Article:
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1st Student's Major

Physics and Astronomy

1st Student's College

Science, Engineering and Technology

Students' Professional Biography

Jacob Simones is a senior undergraduate student of physics and astronomy at Minnesota State University, Mankato. Upon completing his B.S., he plans to earn a PhD in either Physics or Astrophysics. He is interested in both teaching at a university and conducting research of his own, most likely astrophysical. Jacob is an officer for the newly founded Physics club and has been president of the Shotokan Karate club at MSU since 2005. When Jacob is not studying, he can always be found playing his guitar or running outdoors.

Mentor's Name

Russell Palma

Mentor's Email Address

russell.palma@mnsu.edu

Mentor's Department

Physics and Astronomy

Mentor's College

Science, Engineering and Technology

Abstract

Since comets originated during the formation of the solar system, the processes of solar system formation can be better understood through compositional analysis of cometary material. A low density, silicon-based substance called aerogel was used by NASA’s Stardust spacecraft to collect coma samples from comet Wild 2. Aerogel not from the spacecraft (“non-flight”) was investigated to determine the possibility of measuring noble gases in Stardust samples. Gas evolved from heated, non-flight aerogel was measured initially using a residual gas analyzer, then a high-sensitivity massspectrometer. Levels of helium and neon isotopes observed from both instruments were sufficiently low that noble gases from Stardust samples were measured using the same technique. Intrinsic helium and neon was not identified in flight aerogel without apparent cometary material. Helium and neon were detected above background in flight samples containing impact particle tracks.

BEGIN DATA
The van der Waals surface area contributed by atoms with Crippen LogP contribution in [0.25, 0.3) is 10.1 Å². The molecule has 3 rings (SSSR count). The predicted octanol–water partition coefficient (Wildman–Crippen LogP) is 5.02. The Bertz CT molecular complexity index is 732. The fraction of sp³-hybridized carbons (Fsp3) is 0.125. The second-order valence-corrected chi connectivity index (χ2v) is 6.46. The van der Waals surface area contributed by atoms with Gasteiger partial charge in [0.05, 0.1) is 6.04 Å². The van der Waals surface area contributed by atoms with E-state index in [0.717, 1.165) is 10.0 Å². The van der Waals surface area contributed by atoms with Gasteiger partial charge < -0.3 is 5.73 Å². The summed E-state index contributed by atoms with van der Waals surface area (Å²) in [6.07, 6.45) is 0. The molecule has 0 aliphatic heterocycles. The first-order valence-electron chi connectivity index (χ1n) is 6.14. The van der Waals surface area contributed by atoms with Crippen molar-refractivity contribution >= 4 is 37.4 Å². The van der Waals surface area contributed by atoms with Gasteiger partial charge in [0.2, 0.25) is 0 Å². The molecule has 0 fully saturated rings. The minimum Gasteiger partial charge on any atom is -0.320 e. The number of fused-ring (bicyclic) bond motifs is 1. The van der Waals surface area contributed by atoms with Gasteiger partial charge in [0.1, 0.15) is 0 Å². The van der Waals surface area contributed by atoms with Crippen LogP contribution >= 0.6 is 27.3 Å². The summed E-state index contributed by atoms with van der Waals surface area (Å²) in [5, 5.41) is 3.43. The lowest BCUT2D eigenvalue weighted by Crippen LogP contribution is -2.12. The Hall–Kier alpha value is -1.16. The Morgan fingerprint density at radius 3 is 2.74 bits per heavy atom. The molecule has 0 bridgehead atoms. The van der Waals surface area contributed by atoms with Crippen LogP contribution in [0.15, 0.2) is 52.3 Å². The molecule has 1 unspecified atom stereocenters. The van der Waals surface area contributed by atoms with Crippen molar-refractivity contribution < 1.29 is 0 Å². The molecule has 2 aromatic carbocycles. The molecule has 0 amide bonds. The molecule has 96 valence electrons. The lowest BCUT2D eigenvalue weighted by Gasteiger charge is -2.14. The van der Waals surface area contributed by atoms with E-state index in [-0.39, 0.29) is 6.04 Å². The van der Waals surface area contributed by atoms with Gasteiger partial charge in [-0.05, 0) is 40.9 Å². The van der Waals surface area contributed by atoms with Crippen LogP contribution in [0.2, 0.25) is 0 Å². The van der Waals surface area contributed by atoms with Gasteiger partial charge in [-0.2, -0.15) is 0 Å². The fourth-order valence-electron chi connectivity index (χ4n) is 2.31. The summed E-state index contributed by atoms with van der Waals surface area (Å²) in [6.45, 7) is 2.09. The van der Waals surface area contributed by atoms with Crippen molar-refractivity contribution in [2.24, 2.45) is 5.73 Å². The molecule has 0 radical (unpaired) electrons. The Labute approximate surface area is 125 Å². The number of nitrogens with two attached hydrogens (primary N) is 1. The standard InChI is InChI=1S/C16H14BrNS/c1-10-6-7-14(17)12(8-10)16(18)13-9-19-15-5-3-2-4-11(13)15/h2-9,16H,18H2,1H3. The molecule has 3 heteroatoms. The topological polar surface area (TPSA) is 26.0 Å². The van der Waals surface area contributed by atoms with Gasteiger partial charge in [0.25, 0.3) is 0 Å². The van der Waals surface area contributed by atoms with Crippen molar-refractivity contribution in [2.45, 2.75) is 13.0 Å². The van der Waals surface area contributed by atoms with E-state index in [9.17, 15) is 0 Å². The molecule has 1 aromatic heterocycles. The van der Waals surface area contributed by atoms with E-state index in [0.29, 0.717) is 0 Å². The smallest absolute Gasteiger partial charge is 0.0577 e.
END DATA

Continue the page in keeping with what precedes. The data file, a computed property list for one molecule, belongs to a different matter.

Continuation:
Creative Commons License

Creative Commons Attribution-Noncommercial 4.0 License
This work is licensed under a Creative Commons Attribution-Noncommercial 4.0 License

 

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